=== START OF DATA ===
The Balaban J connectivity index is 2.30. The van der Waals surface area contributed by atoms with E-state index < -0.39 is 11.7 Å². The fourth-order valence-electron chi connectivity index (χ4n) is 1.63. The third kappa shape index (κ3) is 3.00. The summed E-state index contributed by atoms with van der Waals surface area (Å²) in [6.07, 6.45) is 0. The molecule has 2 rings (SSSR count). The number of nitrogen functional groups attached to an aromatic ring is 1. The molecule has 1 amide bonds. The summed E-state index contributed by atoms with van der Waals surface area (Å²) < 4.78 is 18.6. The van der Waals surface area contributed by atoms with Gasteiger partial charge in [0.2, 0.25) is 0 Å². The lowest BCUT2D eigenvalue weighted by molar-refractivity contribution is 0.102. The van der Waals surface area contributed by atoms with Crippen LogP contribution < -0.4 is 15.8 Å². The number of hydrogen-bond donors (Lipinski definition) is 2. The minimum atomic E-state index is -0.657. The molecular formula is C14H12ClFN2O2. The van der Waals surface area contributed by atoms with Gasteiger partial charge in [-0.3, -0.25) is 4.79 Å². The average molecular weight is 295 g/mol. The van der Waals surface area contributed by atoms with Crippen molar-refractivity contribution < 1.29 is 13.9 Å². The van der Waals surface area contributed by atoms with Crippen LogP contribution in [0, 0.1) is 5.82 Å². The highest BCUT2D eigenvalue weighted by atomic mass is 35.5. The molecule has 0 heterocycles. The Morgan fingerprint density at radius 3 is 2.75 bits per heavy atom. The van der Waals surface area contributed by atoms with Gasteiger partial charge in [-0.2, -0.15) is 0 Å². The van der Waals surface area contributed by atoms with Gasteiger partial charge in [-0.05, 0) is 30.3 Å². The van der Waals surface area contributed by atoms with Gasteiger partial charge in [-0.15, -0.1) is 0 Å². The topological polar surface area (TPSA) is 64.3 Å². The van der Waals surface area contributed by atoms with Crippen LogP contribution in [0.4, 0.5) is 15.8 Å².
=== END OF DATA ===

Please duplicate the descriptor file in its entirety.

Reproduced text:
The Balaban J connectivity index is 2.30. The van der Waals surface area contributed by atoms with E-state index < -0.39 is 11.7 Å². The fourth-order valence-electron chi connectivity index (χ4n) is 1.63. The third kappa shape index (κ3) is 3.00. The summed E-state index contributed by atoms with van der Waals surface area (Å²) in [6.07, 6.45) is 0. The molecule has 2 rings (SSSR count). The number of nitrogen functional groups attached to an aromatic ring is 1. The molecule has 1 amide bonds. The summed E-state index contributed by atoms with van der Waals surface area (Å²) < 4.78 is 18.6. The van der Waals surface area contributed by atoms with Gasteiger partial charge in [0.2, 0.25) is 0 Å². The lowest BCUT2D eigenvalue weighted by molar-refractivity contribution is 0.102. The van der Waals surface area contributed by atoms with Crippen LogP contribution < -0.4 is 15.8 Å². The number of hydrogen-bond donors (Lipinski definition) is 2. The minimum atomic E-state index is -0.657. The molecular formula is C14H12ClFN2O2. The van der Waals surface area contributed by atoms with Gasteiger partial charge in [-0.3, -0.25) is 4.79 Å². The average molecular weight is 295 g/mol. The van der Waals surface area contributed by atoms with Crippen molar-refractivity contribution < 1.29 is 13.9 Å². The van der Waals surface area contributed by atoms with Crippen LogP contribution in [0, 0.1) is 5.82 Å². The highest BCUT2D eigenvalue weighted by atomic mass is 35.5. The molecule has 0 heterocycles. The Morgan fingerprint density at radius 3 is 2.75 bits per heavy atom. The van der Waals surface area contributed by atoms with Gasteiger partial charge in [-0.2, -0.15) is 0 Å². The van der Waals surface area contributed by atoms with Gasteiger partial charge in [-0.05, 0) is 30.3 Å². The van der Waals surface area contributed by atoms with Gasteiger partial charge in [-0.15, -0.1) is 0 Å². The topological polar surface area (TPSA) is 64.3 Å². The van der Waals surface area contributed by atoms with Crippen LogP contribution in [0.4, 0.5) is 15.8 Å².